How Did The Developed World Economies Come to Be in Such a Mess?


Super Investing

How did the developed world economies come to be in such a mess? It seems that revisions to key US statistics over the past three decades may have played a significant role in fashioning an illusion of unbounded prosperity. Inflation and unemployment rates were lowered and a brighter spin on the gross domestic product (GDP) fashioned. Unaware of the subtleties of many statistical changes, the media, investors, and the general public believed in a new golden era of an ever increasing GDP.

This golden economic era even had a name: the ‘Cinderella economy.’ Believing in the illusory Cinderella economy, people made financial and economic decisions that many subsequently regretted as they saw their homes and stocks plunge in value. They were uneducated about, and duped by statistics that helped lead them astray. These statistics are thus, ‘unethical statistics.’

Chief among these revisionist statistics is the Consumer Price Index (CPI). Most people believe it is the measure of inflation. But the way it is now constructed makes it a ‘cost-of-living-index.’ The two are very different from each other. Inflation, technically, usually means inflation of the money supply and might be evidenced by rising prices. And rising prices are observed by monitoring the same products and services from period to period to period!

On the other hand, a cost-of-living index like the CPI refers to price changes in what people buy, and this basket of goods and services changes frequently-as does the way in which the numbers are massaged.

The changes made by the US Bureau of Labor Statistics (BLS) to the US CPI over the past three decades have been staggering. As John Williams, an economist-statistician who has made it his life’s work to study US government statistics, states, “Inflation, as reported by the Consumer Price Index (CPI) is understated by roughly 7 per cent per year [compared to that of the pre Clinton Administration]. This is due to recent redefinitions of the series as well as to flawed methodologies, particularly adjustments to price measures for quality changes.” For June 2010, the CPI (CPI-U) showed an annual gain of 1.1 per cent compared to 8.4 per cent had the 1990 methodology been used, according to John Williams’ website,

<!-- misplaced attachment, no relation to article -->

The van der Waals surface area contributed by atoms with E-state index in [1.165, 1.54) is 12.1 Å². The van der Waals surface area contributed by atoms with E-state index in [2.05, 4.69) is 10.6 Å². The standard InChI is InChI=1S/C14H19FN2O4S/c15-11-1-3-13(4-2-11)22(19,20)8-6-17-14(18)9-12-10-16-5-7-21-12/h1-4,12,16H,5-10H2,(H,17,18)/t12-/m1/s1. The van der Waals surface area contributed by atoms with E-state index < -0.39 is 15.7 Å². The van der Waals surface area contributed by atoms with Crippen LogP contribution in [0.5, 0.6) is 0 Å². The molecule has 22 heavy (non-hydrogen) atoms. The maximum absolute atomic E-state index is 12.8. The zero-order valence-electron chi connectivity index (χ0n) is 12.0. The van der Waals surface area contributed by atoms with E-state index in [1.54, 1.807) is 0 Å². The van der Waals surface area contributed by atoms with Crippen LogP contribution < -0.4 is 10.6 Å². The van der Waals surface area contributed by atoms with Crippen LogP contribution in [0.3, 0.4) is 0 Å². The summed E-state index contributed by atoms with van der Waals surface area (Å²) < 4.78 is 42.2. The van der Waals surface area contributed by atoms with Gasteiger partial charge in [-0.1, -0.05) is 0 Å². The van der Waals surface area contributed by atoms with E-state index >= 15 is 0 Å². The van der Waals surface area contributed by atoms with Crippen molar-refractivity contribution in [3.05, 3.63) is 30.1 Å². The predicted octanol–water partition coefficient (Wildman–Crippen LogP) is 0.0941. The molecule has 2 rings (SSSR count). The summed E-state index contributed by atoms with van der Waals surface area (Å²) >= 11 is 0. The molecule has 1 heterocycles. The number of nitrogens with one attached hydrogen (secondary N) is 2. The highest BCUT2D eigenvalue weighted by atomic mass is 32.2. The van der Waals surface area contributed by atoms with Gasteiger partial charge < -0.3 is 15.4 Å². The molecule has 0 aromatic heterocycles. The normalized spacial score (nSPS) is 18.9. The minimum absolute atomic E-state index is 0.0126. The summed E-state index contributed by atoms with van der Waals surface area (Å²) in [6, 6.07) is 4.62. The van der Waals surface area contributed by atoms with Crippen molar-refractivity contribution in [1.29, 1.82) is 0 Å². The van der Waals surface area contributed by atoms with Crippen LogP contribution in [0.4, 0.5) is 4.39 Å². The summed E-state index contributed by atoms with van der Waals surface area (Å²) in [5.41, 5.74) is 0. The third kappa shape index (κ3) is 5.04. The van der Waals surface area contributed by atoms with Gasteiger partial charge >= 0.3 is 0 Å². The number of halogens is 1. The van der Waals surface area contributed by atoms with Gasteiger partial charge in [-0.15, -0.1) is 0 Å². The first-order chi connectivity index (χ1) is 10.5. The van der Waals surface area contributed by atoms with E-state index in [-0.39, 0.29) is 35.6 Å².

One simple example of these changes refers to substitution. Mr. Williams says the “cost of living was being replaced by the cost of survival. The old system told you how much you had to increase your income in order to keep buying steak. The new system promised you hamburger, and then dog food, perhaps, after that.” So, as the price of beef goes up, the statisticians producing the CPI believed the consumer would substitute another cheaper meat, say chicken, for the beef. Furthermore, the weighting of beef in the index could be lowered too. Hence the CPI component related to meat costs might not change even though the cost of beef had risen markedly.

Other complex and controversial issues with the CPI series include: